“For us it was a godsend. If we could get hold of this place and do it up, we could say we’re running a diving village, which would give us a reason for being in Sudan and furthermore for roaming around near the beach.”
Arous tourist village, located on the Sudan’s east coast, consisted of 15 bungalows, a kitchen, and dining room that opened out to a beach and the Red Sea.
The Sudanese International Tourist Corporation built the site in 1972 but never opened it because there was no electricity, water supply, or a road nearby.
Posing as employees of a Swiss company, Mossad agents rented the site for $320,000 (£225,000) in the late 1970s. They secured deals for water and fuel, and smuggled air-conditioning units and water sports gear into Sudan to build the diving resort.
An undated brochure of the resort boasted of “attractive, air-conditioned bungalows with fully-equipped bathrooms,” “fine meals,” and a variety of water sports gear available to rent.
Mossad agents posed as the resort’s managers, and female agents were put in charge of day-to-day operations to make the hotel look less suspicious. They also hired 15 local staff — none of whom knew the true identities of their managers and colleagues.
Hotel guests included Egyptian soldiers, British SAS troops, foreign diplomats, and Sudanese government officials — none of whom, too, knew of the true identity of their hosts.
Gad Shimron, a Mossad agent who worked at the resort, told the BBC: “We introduced windsurfing to Sudan. The first board was brought in — I knew how to windsurf, so I taught the guests. Other Mossad agents posed as professional diving instructors.”
He added: “By comparison to the rest of Sudan, we offered Hilton-like standards, and it was such a beautiful place, it really looked like something out of the Arabian Nights. It was unbelievable.”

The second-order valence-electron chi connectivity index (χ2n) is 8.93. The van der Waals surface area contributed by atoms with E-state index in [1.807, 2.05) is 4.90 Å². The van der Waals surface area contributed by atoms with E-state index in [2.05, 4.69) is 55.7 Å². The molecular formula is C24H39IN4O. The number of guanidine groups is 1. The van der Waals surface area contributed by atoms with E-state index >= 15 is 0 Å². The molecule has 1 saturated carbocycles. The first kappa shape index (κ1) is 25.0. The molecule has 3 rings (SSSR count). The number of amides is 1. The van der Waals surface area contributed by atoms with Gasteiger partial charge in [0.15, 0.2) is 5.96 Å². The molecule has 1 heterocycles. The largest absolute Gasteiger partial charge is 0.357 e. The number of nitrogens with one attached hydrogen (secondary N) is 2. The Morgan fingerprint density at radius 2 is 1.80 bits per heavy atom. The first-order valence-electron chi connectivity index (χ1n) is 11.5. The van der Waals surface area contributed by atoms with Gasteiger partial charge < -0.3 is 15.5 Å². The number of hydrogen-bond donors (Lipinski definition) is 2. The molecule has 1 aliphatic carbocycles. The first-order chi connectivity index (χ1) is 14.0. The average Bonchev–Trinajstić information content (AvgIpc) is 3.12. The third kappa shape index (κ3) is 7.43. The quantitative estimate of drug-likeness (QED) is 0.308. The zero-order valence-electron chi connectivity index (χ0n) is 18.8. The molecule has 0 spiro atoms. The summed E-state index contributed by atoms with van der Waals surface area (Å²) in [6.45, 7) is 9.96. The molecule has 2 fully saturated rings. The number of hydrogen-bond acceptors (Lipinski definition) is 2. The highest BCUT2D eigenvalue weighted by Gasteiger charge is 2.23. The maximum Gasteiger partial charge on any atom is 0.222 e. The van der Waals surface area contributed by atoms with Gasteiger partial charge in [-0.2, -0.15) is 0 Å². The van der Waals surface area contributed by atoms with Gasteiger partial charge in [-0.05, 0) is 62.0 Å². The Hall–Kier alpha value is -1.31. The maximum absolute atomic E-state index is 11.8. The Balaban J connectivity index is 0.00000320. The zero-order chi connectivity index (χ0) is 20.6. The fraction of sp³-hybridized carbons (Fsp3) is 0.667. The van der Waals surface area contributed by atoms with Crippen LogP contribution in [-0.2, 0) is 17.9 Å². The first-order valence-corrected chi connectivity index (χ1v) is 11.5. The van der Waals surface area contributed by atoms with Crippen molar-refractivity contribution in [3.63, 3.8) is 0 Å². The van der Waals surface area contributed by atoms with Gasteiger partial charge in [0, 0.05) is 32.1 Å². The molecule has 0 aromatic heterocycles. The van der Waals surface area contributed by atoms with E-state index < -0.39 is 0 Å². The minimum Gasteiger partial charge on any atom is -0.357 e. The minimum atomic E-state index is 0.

The diving storeroom, which was out of bounds, contained hidden radios that the agents used to keep in contact with their headquarters in Tel Aviv.
The Mossad agents would leave at night for their rescue operations from time to time, telling local staff that they’d be out of town for a few days.
They would then drive to a refugee camp hundreds of miles away where Beta Israelis were waiting, and bring them back to a beach near Arous. They then transferred the refugees to Israeli SEAL teams, who took them to a waiting navy ship, and on to Israeli territory.
After one of the operations almost got busted, Israel decided to send jets to covertly airlift the Ethiopians to Israel instead.
The agents abandoned the resort in 1985 after years of running it. The military junta in charge of country at the time started scouring the country for Israeli spies, and Mossad’s head in Israel ordered the agents to leave.
The Mossad agents evacuated the resort in a hurry, while guests were still staying at the hotel, an unidentified agent told the BBC.
“They would have woken up and found themselves alone in the desert,” they said. “The local staff were there, but no-one else — the diving instructor, the lady manager and so on, all the Caucasians had disappeared.”
The agents transferred at least 7,000 Ethiopians to Israel over the course of their operations at Arous.